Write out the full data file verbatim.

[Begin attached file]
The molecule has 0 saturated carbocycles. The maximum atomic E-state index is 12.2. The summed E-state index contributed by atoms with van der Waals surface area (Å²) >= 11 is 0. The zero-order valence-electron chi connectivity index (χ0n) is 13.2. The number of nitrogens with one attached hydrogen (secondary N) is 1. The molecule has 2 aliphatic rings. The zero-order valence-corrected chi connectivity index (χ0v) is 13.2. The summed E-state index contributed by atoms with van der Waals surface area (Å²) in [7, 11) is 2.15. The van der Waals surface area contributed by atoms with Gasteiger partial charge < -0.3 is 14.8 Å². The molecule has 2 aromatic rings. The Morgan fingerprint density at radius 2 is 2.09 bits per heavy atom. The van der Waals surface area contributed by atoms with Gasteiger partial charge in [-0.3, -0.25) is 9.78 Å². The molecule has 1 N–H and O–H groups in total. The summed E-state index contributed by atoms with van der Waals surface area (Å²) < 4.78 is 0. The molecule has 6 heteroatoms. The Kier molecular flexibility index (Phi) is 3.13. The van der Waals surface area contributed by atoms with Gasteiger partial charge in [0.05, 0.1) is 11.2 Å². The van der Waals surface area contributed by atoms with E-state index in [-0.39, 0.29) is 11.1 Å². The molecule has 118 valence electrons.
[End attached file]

The molecule has 0 saturated carbocycles. The maximum atomic E-state index is 12.2. The summed E-state index contributed by atoms with van der Waals surface area (Å²) >= 11 is 0. The zero-order valence-electron chi connectivity index (χ0n) is 13.2. The number of nitrogens with one attached hydrogen (secondary N) is 1. The molecule has 2 aliphatic rings. The zero-order valence-corrected chi connectivity index (χ0v) is 13.2. The summed E-state index contributed by atoms with van der Waals surface area (Å²) in [7, 11) is 2.15. The van der Waals surface area contributed by atoms with Gasteiger partial charge < -0.3 is 14.8 Å². The molecule has 2 aromatic rings. The Morgan fingerprint density at radius 2 is 2.09 bits per heavy atom. The van der Waals surface area contributed by atoms with Gasteiger partial charge in [-0.3, -0.25) is 9.78 Å². The molecule has 1 N–H and O–H groups in total. The summed E-state index contributed by atoms with van der Waals surface area (Å²) < 4.78 is 0. The molecule has 6 heteroatoms. The Kier molecular flexibility index (Phi) is 3.13. The van der Waals surface area contributed by atoms with Gasteiger partial charge in [0.05, 0.1) is 11.2 Å². The van der Waals surface area contributed by atoms with E-state index in [-0.39, 0.29) is 11.1 Å². The molecule has 118 valence electrons.